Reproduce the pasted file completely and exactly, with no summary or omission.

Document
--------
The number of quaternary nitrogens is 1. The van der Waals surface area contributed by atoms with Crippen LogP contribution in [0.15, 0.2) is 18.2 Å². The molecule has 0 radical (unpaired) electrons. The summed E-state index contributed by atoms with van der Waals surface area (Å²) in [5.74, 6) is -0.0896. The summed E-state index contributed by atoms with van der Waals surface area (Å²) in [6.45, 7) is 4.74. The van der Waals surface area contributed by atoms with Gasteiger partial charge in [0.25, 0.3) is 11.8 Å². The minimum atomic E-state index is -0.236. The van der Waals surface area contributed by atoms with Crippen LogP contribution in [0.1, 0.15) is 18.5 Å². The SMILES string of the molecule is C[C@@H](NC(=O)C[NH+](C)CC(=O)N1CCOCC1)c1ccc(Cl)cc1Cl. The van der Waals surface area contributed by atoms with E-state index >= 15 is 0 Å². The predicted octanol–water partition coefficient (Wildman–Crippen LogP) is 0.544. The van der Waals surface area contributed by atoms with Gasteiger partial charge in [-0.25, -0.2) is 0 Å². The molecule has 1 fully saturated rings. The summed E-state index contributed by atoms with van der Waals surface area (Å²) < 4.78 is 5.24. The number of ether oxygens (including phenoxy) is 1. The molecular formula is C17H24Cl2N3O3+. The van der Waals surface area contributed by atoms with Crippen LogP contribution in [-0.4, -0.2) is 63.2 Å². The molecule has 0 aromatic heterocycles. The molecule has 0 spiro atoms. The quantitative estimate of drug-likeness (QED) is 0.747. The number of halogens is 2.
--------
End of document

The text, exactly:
The number of quaternary nitrogens is 1. The van der Waals surface area contributed by atoms with Crippen LogP contribution in [0.15, 0.2) is 18.2 Å². The molecule has 0 radical (unpaired) electrons. The summed E-state index contributed by atoms with van der Waals surface area (Å²) in [5.74, 6) is -0.0896. The summed E-state index contributed by atoms with van der Waals surface area (Å²) in [6.45, 7) is 4.74. The van der Waals surface area contributed by atoms with Gasteiger partial charge in [0.25, 0.3) is 11.8 Å². The minimum atomic E-state index is -0.236. The van der Waals surface area contributed by atoms with Crippen LogP contribution in [0.1, 0.15) is 18.5 Å². The SMILES string of the molecule is C[C@@H](NC(=O)C[NH+](C)CC(=O)N1CCOCC1)c1ccc(Cl)cc1Cl. The van der Waals surface area contributed by atoms with E-state index >= 15 is 0 Å². The predicted octanol–water partition coefficient (Wildman–Crippen LogP) is 0.544. The van der Waals surface area contributed by atoms with Gasteiger partial charge in [-0.25, -0.2) is 0 Å². The molecule has 1 fully saturated rings. The summed E-state index contributed by atoms with van der Waals surface area (Å²) < 4.78 is 5.24. The number of ether oxygens (including phenoxy) is 1. The molecular formula is C17H24Cl2N3O3+. The van der Waals surface area contributed by atoms with Crippen LogP contribution in [-0.4, -0.2) is 63.2 Å². The molecule has 0 aromatic heterocycles. The molecule has 0 spiro atoms. The quantitative estimate of drug-likeness (QED) is 0.747. The number of halogens is 2.